The audit, as a consultation process, is more than just a tick-box compliance exercise. Galdón-Clavell feels it can instil a sense of ethical awareness and responsibility in a team. “We are changing that team and we are changing the view of organisational responsibility and awareness around those issues and the role that they play.” 

Eticas is one of the only organisations actually doing algorithmic audits right now. Peter Campbell of Kainos points out that such a rigorous, externally mediated approach to identifying, reporting and assessing ethical harms may end up being a challenge to scale. 

Nonetheless, the audit provides perhaps the most comprehensive example of “trust through transparency”, and there is reason to think it will be a key enabler of well-placed trust among stakeholders within and beyond an organisation developing an algorithmic system.  


Looking ahead… 

The documenting and disclosing of harms and risks – often known as negative externalities – is an established financial reporting practice across almost every sector. What is more, frameworks for both internal and external auditing and assurance that hold organisations accountable are nothing new.

Environmental harms, particularly those relating to carbon emissions, are becoming a more central part of financial reporting. Indeed, the International Sustainability Standards Board (ISSB) has recently become one of two pillars for the International Financial Reporting Standards (IFRS) to provide “investors with transparent and reliable information about a company’s financial position and performance, as well as information about sustainability factors that could create or erode its enterprise value in the short, medium and long term”. 

For example, KPMG suggests that there is increasing pressure from investors and consumers to coordinate financial and non-financial statements about climate-related impacts. That is, there is a growing need to show the link between statements that are found at the top of annual reports – where strategic corporate decisions such as “net-zero targets” might be documented – and the assumptions that inform the financial statements further down. 

There are even moves to integrate negative environmental externalities into financial modelling in the form of impact weighted accounts. 

This movement towards a forward-looking integration appears to complement the kind of corporate sustainability envisaged by David Leslie; anticipating potential harms and risks by building contingencies into models from the start is a good way to implement sustainable practices from the outset.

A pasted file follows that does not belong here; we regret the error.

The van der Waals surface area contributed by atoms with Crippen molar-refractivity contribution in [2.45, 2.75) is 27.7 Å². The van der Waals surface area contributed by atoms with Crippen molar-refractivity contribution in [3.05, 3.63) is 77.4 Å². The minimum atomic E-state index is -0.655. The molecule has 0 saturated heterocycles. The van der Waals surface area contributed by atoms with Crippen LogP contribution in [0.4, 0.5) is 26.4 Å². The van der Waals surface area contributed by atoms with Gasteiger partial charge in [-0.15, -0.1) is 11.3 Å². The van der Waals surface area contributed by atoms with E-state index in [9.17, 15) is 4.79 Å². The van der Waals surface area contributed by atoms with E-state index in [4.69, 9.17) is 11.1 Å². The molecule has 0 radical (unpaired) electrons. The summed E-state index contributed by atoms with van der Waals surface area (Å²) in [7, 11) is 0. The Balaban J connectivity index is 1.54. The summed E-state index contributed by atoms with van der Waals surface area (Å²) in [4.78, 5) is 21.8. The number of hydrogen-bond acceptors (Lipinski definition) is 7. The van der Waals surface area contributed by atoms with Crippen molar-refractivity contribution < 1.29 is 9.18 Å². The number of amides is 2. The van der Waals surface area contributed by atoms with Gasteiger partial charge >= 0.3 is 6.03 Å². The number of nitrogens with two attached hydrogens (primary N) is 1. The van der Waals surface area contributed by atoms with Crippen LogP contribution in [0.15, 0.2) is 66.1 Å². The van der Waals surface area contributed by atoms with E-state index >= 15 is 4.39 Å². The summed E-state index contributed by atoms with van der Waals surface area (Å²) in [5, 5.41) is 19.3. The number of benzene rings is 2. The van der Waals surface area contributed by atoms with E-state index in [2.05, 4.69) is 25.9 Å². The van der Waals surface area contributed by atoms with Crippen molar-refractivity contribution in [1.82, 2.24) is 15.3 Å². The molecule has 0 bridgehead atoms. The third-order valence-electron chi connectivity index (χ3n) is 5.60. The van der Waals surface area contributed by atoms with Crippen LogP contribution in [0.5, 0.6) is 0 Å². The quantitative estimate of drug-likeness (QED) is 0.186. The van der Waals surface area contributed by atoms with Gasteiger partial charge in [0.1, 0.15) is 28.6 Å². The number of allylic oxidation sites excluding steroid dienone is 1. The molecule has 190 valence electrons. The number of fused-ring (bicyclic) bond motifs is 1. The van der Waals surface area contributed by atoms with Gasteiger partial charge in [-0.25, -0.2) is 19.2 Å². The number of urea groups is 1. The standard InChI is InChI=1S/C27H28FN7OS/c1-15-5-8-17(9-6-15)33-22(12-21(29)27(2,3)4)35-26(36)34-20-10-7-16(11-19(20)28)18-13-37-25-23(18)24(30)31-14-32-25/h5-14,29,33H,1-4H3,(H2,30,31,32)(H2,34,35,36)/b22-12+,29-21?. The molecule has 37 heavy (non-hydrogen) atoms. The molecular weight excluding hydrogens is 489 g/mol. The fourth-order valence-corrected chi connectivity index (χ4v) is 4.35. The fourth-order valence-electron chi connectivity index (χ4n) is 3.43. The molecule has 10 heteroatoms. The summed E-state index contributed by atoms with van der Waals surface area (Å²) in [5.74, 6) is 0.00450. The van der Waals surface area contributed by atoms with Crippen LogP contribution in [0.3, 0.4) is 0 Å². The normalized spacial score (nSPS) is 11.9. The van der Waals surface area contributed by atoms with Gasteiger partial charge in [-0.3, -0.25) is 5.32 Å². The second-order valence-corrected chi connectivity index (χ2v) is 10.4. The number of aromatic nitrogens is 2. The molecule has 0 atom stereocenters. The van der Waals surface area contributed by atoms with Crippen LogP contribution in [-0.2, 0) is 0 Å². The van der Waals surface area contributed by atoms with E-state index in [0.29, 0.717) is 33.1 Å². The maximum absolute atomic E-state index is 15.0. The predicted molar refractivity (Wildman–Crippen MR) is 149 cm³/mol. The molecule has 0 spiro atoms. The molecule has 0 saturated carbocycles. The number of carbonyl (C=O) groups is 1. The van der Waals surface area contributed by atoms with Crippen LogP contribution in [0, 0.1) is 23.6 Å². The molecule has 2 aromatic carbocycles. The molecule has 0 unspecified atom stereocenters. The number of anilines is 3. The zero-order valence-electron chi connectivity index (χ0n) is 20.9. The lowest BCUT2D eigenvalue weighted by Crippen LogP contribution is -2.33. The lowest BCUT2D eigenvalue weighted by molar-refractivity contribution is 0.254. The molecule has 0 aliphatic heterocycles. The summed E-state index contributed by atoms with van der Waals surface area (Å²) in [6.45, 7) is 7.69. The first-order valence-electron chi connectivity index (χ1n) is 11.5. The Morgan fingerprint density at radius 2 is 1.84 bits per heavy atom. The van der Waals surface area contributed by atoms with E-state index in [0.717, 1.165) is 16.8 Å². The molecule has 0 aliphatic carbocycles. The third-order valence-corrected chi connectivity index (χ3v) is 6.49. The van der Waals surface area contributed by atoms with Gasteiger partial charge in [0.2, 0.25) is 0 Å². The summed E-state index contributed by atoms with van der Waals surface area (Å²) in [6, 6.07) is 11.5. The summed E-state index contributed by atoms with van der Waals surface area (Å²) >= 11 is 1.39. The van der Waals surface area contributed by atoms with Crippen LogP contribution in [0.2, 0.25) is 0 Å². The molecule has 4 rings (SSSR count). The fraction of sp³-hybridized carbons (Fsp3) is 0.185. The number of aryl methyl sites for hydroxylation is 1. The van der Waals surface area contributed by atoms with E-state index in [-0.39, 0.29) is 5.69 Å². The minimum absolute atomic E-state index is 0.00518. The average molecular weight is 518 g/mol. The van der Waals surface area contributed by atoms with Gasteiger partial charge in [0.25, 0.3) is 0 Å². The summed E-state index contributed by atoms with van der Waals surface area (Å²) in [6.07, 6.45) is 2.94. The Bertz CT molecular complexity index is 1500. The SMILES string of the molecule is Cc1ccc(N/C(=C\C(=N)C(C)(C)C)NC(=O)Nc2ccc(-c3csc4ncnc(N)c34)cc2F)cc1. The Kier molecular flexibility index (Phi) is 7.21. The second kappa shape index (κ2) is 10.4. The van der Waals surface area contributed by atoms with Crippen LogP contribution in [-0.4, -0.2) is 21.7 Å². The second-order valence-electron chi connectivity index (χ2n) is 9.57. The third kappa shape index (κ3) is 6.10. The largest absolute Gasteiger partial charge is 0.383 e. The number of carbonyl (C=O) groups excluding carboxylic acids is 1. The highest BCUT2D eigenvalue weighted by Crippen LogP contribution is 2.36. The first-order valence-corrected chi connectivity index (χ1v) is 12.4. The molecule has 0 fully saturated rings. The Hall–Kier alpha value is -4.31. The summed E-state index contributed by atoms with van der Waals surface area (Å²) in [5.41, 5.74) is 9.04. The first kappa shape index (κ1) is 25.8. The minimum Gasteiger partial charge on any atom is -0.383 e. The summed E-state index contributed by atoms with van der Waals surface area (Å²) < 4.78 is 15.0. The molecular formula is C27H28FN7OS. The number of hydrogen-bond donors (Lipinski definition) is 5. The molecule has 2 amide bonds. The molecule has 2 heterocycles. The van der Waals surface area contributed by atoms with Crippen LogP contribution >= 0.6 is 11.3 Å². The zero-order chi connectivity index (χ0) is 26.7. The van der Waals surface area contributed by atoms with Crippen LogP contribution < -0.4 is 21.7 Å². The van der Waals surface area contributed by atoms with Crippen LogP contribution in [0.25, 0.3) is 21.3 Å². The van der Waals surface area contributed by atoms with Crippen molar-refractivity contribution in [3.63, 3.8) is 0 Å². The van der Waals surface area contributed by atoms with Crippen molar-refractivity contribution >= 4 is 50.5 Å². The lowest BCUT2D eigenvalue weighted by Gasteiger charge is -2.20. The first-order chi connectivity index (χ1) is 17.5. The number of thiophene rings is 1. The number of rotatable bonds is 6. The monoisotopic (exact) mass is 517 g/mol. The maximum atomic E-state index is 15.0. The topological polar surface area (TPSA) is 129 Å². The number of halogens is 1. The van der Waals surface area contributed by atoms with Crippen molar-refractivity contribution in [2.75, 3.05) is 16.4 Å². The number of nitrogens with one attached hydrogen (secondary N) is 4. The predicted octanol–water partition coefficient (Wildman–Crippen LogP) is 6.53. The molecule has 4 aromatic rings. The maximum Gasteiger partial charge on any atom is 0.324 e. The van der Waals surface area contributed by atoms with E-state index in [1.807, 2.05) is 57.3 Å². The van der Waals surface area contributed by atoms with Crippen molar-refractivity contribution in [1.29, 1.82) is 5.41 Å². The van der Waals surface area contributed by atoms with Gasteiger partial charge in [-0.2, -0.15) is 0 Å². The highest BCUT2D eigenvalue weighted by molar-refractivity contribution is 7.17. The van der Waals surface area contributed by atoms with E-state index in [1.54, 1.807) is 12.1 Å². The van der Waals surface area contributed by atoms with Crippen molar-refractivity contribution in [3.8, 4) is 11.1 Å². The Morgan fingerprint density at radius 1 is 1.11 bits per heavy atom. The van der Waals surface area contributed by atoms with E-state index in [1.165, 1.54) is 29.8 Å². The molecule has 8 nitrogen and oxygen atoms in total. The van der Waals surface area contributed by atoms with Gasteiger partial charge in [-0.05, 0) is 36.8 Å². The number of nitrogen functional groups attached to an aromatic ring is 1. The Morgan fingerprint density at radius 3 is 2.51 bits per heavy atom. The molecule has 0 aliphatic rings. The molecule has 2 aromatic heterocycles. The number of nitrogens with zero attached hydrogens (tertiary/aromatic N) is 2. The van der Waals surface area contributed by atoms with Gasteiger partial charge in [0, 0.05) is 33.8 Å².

On artificial intelligence we are yet to see such progress on reporting ethical risks and harms, let alone its integration into corporate financial accounts and strategy. Yet corporations can take note: it is possible that ethical and trustworthy AI will follow a similar path of integration into financial reporting to that being taken by environmental sustainability. 

Even before the artificial intelligence ecosystem reaches that point, the evolution of reporting and documenting procedures is promising, from actionable processes such as decision documenting and explainability statements to more comprehensive and wide-reaching methods such as algorithmic audits and assurance framework. These processes can foster a similar culture of transparency and accountability to that seen in environmental sustainability. This bodes well for the trustworthiness of artificial intelligence at scale. 

Crucially, as the use of high-risk and complex algorithms continues to increase, and transparency-enforcing legislation materialises, the need for the end-to-end auditing support that Gemma Galdón-Clavell and her team provides will become more and more important. As she tells us:  

“I think that in the next five years, if we take into account all the trends and add in the avalanche of legislation at the EU level, I think that there's going to be a lot of change…. Does that mean that in five years we'll be able to just audit as a financial auditor would? Just go in and verify that things work, and then get out? That may take a bit longer. But I think that significant change is pretty much around the corner.”

Dr Gemma Galdón-Clavell
Eticas Consulting

What kind of change might that be? Well for the UK government’s CDEI, that change is manifested in its vision of auditing and assuring artificial intelligence – and the message is clear: “The UK will have a thriving and effective AI assurance ecosystem within the next five years.”  


The key points: 

  • Engaging beyond the merely technical components of a system enables understanding of artificial intelligence, and can encourage well-placed trust in it. 
  • The deployment of AI involves a range of ethical risks. Particularly in settings where those risks are high it is critical to understand not only how the system behaves but also how decisions that shape the system are made, and what mechanisms are involved in those decisions. 
  • It is possible that ethical artificial intelligence will follow a similar path of integration into financial reporting to that being taken by environmental sustainability. 

Next chapter